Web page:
Help Your Child Overcome Childhood Fears
“Mom. Come here, now,” my 3-year-old urgently whispers as he pulls me toward the yard. “Red eyes,” he says, shivering with fear. “Red eyes.”
My son believes we have a monster downstairs, but only at night when we are upstairs. Other monsters live in bushes at the back of our yard, where they feast on stray baseballs and Frisbees. That is why he is worried now. I am called in to retrieve the ball he has lost. I grab the ball and run back to him as if I’ve narrowly escaped. “Monsters are just pretend,” I say.
A big, scary world
As their understanding of the world increases, so do kids’ fears. Infants may be fearful of separation or loud noises, and those fears may stick with kids into the toddler years. But as their experiences and imaginations grow, toddlers may also become afraid of particular animals or insects, costumed characters and things that lurk in the dark. They may also fear they’ll be sucked down the toilet or the bathtub drain, despite your constant reassurance that they won’t.
At Halloween time, kids’ everyday fears may be overshadowed by anxious reactions to people in scary costumes and fears of ghosts, monsters and zombies. Difficulty separating reality from fantasy is common in preschoolers, and school-aged kids aren’t immune. Hollywood movies with vivid depictions of werewolves and vampires can cause the most concrete, fact-oriented thinkers to wonder what lurks beneath the stairs.
“Anxious thinking — for all of us — is notoriously distorted, exaggerated and unreliable,” notes Tamar Chansky, psychologist and author of Freeing Your Child from Anxiety: Powerful, Practical Solutions to Overcome Your Child’s Fears, Worries, and Phobias. But don’t dismiss your child’s fears as childish or irrational. Confronting even the silliest scary scenarios helps kids learn to deal with real-life woes and worries.
Fight fears together
When your daughter shrieks and clings to your leg because the neighbor’s dog bounces her way, embrace the teachable moment. Parents can help kids confront fears so they don’t grow bigger and scarier.
* Respect feelings. Fear feels uncomfortable. Your child’s heart is racing, her palms are sweaty, and she wants to escape to safety. Be her ally and accept her anxiety. If she isn’t ready to pet the snake at the zoo or sleep without a nightlight, don’t push it.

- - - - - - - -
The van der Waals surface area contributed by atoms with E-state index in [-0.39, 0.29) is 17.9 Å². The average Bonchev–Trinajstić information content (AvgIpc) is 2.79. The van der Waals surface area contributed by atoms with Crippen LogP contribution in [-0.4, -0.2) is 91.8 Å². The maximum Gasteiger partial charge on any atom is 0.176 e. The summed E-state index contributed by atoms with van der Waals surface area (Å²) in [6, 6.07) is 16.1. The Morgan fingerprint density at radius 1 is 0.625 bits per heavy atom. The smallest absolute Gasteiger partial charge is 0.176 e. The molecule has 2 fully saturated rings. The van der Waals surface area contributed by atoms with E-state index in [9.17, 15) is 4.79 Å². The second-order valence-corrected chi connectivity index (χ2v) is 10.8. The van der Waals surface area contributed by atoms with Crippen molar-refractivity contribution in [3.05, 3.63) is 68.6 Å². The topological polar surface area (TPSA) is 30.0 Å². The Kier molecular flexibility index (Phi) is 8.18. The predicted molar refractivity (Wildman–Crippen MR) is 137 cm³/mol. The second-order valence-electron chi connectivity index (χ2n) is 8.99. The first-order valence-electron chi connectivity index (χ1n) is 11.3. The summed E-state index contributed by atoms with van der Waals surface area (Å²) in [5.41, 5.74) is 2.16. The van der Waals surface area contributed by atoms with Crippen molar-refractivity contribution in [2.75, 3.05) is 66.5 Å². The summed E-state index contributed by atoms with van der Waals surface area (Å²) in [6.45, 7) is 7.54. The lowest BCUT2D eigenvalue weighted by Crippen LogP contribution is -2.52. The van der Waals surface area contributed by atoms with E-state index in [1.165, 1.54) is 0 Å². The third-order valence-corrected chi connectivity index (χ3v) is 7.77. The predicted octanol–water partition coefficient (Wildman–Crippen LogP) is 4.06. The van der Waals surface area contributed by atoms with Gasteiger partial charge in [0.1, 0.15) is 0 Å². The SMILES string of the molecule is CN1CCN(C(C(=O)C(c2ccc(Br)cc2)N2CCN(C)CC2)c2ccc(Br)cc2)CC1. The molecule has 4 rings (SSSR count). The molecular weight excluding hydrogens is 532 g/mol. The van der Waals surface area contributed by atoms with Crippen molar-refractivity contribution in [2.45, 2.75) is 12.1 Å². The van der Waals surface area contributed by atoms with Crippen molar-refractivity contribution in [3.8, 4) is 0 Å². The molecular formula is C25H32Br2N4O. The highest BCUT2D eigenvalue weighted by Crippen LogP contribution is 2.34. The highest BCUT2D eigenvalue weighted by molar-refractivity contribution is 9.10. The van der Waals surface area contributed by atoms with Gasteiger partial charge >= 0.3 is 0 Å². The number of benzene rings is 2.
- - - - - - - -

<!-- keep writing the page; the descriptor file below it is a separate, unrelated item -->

* Word up. Kids can’t always express what scares them, especially when the body’s fear response is energizing them to fight or flee. Help your child identify specific concerns using age-appropriate words. Ask, “What is it about the dog that worries you?” or “What might happen when the lights are off?” You can’t devise monster-slaying strategies if you don’t know the enemy.
* Do reconnaissance. Fear festers when imaginations get the best of us. The more your child learns about the feared situation, the less powerful his imaginary thoughts will be. Hold hands while you both check the basement for monsters. Go online and read about snakes together. Learn how self-flushing toilets work. Knowledge is power.
* Talk back. Encourage your child to argue against the frightening thoughts or to repeat a calming phrase such as, “I am fast and strong. Ghosts can’t catch me!” Talking back shrinks scary thoughts.
* Take baby steps. “The best way to face a fear is a little at a time, from a safe distance,” says marriage, family and child therapist H. Norman Wright, author of Helping Your Kids Deal with Anger, Fear, and Sadness. Face a fear of heights by imagining the scary situation first. Then move to climbing a low structure, followed by a taller one, and so on. Give high-fives as kids conquer each challenge.
* Be there. Kids need to know you’ll stick with them when they face their fears. Don’t let your own distress or embarrassment cause you to shut down or disappear. “Research indicates it takes about 20 minutes for the anxiety to subside when a fear is confronted,” Wright says. Work toward this goal with your child.
Be afraid, but not too afraid
Fear is essential for survival. It helps us escape dangerous situations. But if your child’s fears keep her from engaging in everyday activities, it may be time to seek professional help. Some kids’ fear systems are much more sensitive than others. Anxious kids may be trapped in a whirlwind of fearful thoughts, and paralyzed by nagging “what ifs.” According to the U.S. Department of Health and Human Services, 13 percent of children are affected by anxiety disorders, which include phobias, panic disorder and obsessive-compulsive disorder. Talk with your pediatrician or school psychologist if your child’s fears are overwhelming you both. n
Heidi Smith Luedtke is a psychologist turned freelance writer and mother of two.